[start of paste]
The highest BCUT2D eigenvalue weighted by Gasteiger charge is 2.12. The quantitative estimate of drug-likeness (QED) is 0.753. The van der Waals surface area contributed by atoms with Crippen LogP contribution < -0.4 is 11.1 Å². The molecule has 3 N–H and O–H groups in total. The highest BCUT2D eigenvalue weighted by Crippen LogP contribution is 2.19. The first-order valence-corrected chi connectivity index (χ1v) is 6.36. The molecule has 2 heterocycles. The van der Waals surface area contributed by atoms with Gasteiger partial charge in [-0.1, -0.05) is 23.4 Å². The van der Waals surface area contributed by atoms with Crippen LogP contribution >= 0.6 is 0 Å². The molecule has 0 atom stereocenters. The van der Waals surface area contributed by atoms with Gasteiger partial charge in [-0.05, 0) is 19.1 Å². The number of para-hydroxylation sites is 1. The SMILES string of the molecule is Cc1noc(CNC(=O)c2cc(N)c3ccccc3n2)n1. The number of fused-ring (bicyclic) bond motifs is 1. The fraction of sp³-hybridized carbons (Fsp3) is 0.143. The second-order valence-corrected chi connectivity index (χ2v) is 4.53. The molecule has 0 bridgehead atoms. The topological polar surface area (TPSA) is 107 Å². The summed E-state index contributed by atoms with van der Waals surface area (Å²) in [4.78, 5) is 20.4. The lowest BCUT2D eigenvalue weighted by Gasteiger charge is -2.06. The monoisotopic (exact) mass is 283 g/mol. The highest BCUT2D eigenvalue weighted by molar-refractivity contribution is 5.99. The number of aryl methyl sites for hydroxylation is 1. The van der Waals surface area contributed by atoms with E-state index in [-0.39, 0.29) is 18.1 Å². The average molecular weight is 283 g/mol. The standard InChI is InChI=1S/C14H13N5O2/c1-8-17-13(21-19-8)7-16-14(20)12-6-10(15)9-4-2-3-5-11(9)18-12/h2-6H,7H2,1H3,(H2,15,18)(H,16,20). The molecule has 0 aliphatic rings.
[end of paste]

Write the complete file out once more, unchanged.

The highest BCUT2D eigenvalue weighted by Gasteiger charge is 2.12. The quantitative estimate of drug-likeness (QED) is 0.753. The van der Waals surface area contributed by atoms with Crippen LogP contribution < -0.4 is 11.1 Å². The molecule has 3 N–H and O–H groups in total. The highest BCUT2D eigenvalue weighted by Crippen LogP contribution is 2.19. The first-order valence-corrected chi connectivity index (χ1v) is 6.36. The molecule has 2 heterocycles. The van der Waals surface area contributed by atoms with Gasteiger partial charge in [-0.1, -0.05) is 23.4 Å². The van der Waals surface area contributed by atoms with Crippen LogP contribution >= 0.6 is 0 Å². The molecule has 0 atom stereocenters. The van der Waals surface area contributed by atoms with Gasteiger partial charge in [-0.05, 0) is 19.1 Å². The number of para-hydroxylation sites is 1. The SMILES string of the molecule is Cc1noc(CNC(=O)c2cc(N)c3ccccc3n2)n1. The number of fused-ring (bicyclic) bond motifs is 1. The fraction of sp³-hybridized carbons (Fsp3) is 0.143. The second-order valence-corrected chi connectivity index (χ2v) is 4.53. The molecule has 0 bridgehead atoms. The topological polar surface area (TPSA) is 107 Å². The summed E-state index contributed by atoms with van der Waals surface area (Å²) in [4.78, 5) is 20.4. The lowest BCUT2D eigenvalue weighted by Gasteiger charge is -2.06. The monoisotopic (exact) mass is 283 g/mol. The highest BCUT2D eigenvalue weighted by molar-refractivity contribution is 5.99. The number of aryl methyl sites for hydroxylation is 1. The van der Waals surface area contributed by atoms with E-state index in [-0.39, 0.29) is 18.1 Å². The average molecular weight is 283 g/mol. The standard InChI is InChI=1S/C14H13N5O2/c1-8-17-13(21-19-8)7-16-14(20)12-6-10(15)9-4-2-3-5-11(9)18-12/h2-6H,7H2,1H3,(H2,15,18)(H,16,20). The molecule has 0 aliphatic rings.